Top 7 Characteristics of Great Speakers
By Bill Lampton, Ph.D.
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Have you admired speakers who seem to captivate the audience instantly, hold attention throughout, change the tone from humorous to intensely serious with a seamless transition, overcome distractions, generate frequent applause, and by the end of the presentation have the listeners change their beliefs, even their actions? Have you wanted to become that speaker?
I have good news for you. You can progress to that stage. How? By recognizing the top seven characteristics of great speakers.
Top-caliber speakers strike you as authoritative. You consider them experts. Clearly, they have mastered their topic.Through long hours of preparation,possibly even years, they have earned the right to speak with credibility.
Mastery may or may not include academic degrees in that area. Primarily, mastery results from wide reading, research, interviewing experts, and learning through professional associations, not because you have to but because you have an overwhelming urge to learn all you can on this theme.
Keep this in mind: Great speakers don't settle for reading articles in popular magazines, watching TV specials, or coffee shop conversations. No amount of showmanship could compensate for lack of expertise.
Outstanding speakers avoid saying they are going to deliver a speech. That sounds too bland and routine, like delivering a package. Instead, they visualize having a dinner conversation with friends, when you'd share your ideas naturally, with no pretense.
In fact,the finest speech coaches suggest that a speech should become a lively conversation with your audience. Roger Ailes, who served as a speech coach for Ronald Reagan and George H.W. Bush, said: "The best communicators I've ever known never changed their style of delivery from one situation to another." Ailes observed that they were the same whether they are "delivering a speech, having an intimate conversation, or being interviewed on a TV talk show."
The audience becomes the centerpiece of attention. If the speaker focuses too much on herself and the impression she is making, she will become unnerved by a simple mispronunciation, and will lose confidence and poise. If the speaker focuses too much on the message, the event turns into a lifeless recitation.
Note: Terrific speakers focus mostly on the audience.They find ways to involve audiences, creating interactive sessions, involving attendees in discussion, and directing meaningful small group activities.
Listeners don't want to wonder if the speaker has a pulse. So start by selecting a topic that mesmerizes you, demands your total commitment. Then you won't have to simulate enthusiasm.
Seek what actors call "the illusion of the first time." Although you have thought these thoughts hundreds of times, your listeners want spontaneity, as though you had just discovered these ideas and words.
Vary your voice in pitch, rate, and volume, just as you do in casual chit chat.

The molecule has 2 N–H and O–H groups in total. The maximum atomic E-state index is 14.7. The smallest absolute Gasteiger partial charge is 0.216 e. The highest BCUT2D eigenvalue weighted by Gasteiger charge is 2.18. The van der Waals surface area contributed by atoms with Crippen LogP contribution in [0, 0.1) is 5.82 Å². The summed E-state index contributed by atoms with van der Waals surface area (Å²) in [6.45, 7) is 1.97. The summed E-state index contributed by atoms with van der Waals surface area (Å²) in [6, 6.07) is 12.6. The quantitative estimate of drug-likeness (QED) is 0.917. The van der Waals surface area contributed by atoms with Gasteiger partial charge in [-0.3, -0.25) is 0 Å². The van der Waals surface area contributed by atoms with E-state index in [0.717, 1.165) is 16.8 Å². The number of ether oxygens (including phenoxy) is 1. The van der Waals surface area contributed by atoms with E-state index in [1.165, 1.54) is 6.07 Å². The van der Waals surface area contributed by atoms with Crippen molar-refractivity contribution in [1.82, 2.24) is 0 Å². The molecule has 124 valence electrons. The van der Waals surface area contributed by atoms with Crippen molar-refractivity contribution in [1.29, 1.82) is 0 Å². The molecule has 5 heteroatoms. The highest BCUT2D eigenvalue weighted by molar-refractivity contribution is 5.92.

Gesture freely, naturally, without rehearsed motions.
Think back to your childhood days. When a parent or other relative sat by your bed at night and said, "Once upon a time," a magical world opened for you. As long as you can remember, stories grabbed you, and wouldn't let go until you had heard all of the fables.
As adults, we still respond to intriguing stories. People learn from and remember the anecdotes, not your statistics.
Paint word pictures. Create a "you are there" sensation.
Yes, "casual dress" has permeated the work place. The trend started with Casual Fridays, with more days added eventually. Even so, speakers need to look like professionals when they face audiences.
Your audience wants you to dress a level above their garb, just to indicate respect for them and the situation. Check with your club or convention host to determine the appropriate dress style. Fifteen years ago, a coat and tie were mandatory for male speakers. Now a mock turtle neck and classy blazer are likely to match expectations.
As casual as society has become, good grooming still matters.
You don't have to fit a mold that seems right for most other presenters.
Other presenters may cling tightly to a podium, while you choose to wander among the audience, even getting comments from those in the back of the auditorium.
Other speakers may never quote poetry, yet you can do that if you select a poem that illustrates your point compellingly.
Other speakers may avoid magic, acrobatics, singing, props, or impersonation. But if any of those work well for you, be atypical.
Ralph Waldo Emerson wrote, "To be great is to be a nonconformist."
Bill Lampton, Ph.D., speaks and directs seminars for a top-level client list, including the Ritz-Carlton Cancun, British Columbia Legal Management Association, Gillette, Duracell, and the Missouri Bar. Also, he provides executive speech coaching. Visit his Web site to sign up for his complimentary online newsletter: http://www.championshipcommunication.com Call him: 678-316-4300
Article Submitted On: February 26, 2009